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Old 01 December 2010, 02:10   #4
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I watched the videos, pretty impressive. I was a little doubtful until I saw the in water demo with engine attached. As long as your outboard isn't too heavy, that looks like a great set up.
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Old 01 December 2010, 11:35   #5
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Definitely go with hypalon, dont waste your time with pvc unless its brand new with a warranty.
You should add "from a reliable company that is likely to still be around should you develop a problem".

jky
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Old 01 December 2010, 12:18   #6
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Firstly, those wheels look superb.

The differences between hard and soft bottom are pretty big, but it is not a case of one being superior. Both suit different needs.

Over the years we have fitted out SIBs to such an extent that we can honestly say we have explored the definition.

With a SIB that has good quality floor panels and an inflating keel section to get a lot of the positive characteristics of a shallow-V hulled RIB, but with the added advantage that they can be rolled up and stored or transported in a way that RIBs cannot.

But then you get into the discussion about deep-V and shallow-V hulls, the sea keeping qualities of the latter are no where near that of the deep cutting hard bottomed boats.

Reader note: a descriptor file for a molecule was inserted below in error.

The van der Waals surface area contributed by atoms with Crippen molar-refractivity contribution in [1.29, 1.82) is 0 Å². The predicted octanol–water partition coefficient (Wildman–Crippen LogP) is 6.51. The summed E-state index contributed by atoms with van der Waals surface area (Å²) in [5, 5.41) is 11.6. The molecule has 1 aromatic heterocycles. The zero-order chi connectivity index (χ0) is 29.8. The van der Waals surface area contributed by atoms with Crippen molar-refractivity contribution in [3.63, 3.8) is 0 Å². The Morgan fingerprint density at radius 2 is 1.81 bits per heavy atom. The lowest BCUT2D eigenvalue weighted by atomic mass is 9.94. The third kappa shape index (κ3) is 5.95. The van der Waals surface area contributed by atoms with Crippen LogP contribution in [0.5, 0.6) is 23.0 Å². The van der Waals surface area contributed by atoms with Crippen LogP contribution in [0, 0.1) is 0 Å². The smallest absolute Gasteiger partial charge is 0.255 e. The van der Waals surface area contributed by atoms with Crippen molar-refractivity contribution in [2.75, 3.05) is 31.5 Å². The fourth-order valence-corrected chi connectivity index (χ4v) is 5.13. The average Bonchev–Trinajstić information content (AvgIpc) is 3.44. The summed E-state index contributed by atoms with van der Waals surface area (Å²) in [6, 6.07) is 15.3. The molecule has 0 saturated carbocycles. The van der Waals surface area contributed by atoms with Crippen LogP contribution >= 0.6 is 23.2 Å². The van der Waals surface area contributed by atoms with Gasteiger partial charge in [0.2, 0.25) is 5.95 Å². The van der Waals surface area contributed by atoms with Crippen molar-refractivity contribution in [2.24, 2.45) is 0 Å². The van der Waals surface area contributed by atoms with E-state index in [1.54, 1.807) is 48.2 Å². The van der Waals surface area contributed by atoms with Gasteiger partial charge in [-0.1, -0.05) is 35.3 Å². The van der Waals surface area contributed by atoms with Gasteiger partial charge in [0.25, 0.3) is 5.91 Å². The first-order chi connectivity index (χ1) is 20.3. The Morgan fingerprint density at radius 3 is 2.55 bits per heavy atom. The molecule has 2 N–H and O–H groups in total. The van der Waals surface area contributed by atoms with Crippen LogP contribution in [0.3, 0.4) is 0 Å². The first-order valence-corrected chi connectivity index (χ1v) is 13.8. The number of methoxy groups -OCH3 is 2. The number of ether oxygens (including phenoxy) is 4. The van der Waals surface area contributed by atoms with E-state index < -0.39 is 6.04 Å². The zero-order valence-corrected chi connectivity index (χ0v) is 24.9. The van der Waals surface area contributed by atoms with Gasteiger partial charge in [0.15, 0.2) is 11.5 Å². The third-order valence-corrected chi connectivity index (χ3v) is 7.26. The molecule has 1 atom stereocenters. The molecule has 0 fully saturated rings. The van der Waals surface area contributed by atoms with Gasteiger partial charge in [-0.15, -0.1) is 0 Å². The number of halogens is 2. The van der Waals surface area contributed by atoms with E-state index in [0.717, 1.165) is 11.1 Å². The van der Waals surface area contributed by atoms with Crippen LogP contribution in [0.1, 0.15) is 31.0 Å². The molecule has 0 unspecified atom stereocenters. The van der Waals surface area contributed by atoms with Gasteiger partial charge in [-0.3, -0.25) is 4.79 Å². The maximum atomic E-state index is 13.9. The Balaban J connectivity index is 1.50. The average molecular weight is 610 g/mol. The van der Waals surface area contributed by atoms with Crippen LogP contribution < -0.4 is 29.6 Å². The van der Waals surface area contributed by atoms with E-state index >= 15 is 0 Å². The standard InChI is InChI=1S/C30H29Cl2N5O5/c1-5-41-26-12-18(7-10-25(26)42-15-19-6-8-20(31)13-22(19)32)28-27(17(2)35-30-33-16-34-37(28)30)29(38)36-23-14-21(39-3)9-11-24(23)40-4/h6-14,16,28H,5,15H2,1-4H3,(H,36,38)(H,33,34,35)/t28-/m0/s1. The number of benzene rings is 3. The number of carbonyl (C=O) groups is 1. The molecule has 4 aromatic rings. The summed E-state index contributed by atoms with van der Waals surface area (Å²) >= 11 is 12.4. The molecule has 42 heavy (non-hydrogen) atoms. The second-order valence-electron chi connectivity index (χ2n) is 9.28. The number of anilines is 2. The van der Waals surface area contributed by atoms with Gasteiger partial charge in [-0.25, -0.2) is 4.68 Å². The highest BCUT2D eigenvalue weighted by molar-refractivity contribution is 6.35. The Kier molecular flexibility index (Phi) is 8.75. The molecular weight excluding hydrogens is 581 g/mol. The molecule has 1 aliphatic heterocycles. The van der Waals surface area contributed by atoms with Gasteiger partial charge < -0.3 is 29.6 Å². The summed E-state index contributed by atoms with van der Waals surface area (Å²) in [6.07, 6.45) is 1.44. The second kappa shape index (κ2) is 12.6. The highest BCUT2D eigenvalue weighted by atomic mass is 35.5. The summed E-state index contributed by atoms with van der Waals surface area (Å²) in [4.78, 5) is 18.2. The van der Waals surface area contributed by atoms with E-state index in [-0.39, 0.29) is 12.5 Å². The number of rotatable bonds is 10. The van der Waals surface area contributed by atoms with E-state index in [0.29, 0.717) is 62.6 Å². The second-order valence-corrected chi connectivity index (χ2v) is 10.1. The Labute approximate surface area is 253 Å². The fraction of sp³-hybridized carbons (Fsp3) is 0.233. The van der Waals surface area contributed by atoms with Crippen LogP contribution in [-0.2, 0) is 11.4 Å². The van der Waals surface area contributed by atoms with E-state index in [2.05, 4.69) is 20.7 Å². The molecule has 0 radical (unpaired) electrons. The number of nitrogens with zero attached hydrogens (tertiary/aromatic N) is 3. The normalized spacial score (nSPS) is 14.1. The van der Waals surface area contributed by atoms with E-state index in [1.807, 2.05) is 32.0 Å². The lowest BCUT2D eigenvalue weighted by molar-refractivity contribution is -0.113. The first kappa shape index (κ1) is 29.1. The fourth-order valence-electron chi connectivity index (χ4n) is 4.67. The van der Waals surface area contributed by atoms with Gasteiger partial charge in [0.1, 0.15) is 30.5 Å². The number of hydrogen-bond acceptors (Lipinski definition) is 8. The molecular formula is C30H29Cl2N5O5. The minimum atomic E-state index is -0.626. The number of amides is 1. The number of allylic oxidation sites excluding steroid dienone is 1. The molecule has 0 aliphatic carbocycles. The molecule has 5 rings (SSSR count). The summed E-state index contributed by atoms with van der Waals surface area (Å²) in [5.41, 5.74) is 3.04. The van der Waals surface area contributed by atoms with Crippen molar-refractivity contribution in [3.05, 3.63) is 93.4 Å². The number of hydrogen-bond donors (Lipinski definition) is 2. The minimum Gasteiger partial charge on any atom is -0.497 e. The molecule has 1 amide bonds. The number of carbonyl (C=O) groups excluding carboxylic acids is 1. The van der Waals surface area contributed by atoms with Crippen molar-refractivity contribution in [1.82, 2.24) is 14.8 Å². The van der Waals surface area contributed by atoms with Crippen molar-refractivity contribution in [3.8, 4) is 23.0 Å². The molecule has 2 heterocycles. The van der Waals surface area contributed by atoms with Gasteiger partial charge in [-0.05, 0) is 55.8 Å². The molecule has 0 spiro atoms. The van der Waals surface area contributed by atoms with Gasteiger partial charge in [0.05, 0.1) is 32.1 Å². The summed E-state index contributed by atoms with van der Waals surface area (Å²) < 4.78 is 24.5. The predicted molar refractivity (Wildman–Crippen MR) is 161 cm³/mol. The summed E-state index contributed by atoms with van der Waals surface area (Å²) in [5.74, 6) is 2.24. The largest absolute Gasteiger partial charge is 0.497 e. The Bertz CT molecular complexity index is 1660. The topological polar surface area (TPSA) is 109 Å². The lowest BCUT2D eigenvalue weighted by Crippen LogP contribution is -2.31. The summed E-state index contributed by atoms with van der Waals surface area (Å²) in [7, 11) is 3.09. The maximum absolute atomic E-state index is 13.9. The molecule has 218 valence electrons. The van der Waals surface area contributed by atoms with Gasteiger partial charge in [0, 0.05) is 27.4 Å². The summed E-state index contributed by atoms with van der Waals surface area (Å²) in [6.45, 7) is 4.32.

If you are not going out in a big sea at speed and plan to beach often and man handle the boat with wheels then a good SIB will suit you to well.

If you want to go out in the rough stuff then you need a RIB and all that goes with it, ie trailer & bigger engine.
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Old 02 December 2010, 21:19   #7
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Originally Posted by canuckjgc View Post
Thanks that was very helpful indeed.

Do you think 2 adults could roll a SIB up the beach that weighs a total of about 350 pounds using these?

http://www.beachmaster.co.nz/

Would only need to go a few feet up the beach to get out of the waves.
definitely do-able
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Old 08 December 2010, 01:35   #8
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I like the design of those transom wheels! There has been some great advice in this thread. I agree with the others who suggest that you would find a SIB more versatile for the type of usage you have described. If you were planning mostly offshore use, then a RIB would be the ticket. But for near coastline, lake & river use, a good sized, sturdy SIB (at least 4m) should fit the bill nicely.

With a SIB an extra foot of length can make a big difference in it's capability. If you are going to trailer it anyway, you might want to go a little longer than 4.2m for 2 adults and 2 kids. I'd recommend something in the 4.7m - 5.3m range, especially if you'll use it for camping trips. A fair bit of extra gear is needed to ensure that youngsters remain comfortable when camping. I've found that if I take my GF & her 2 youngsters (ages 4 & 8) camping, my 4.7m SIB is just big enough to carry our gear and still have comfortable seating arrangements. You will find that a futura style hull, or (better still) a cat-hull SIB will handle choppy conditions much more smoothly than the traditional inflatable V-keeled SIBs.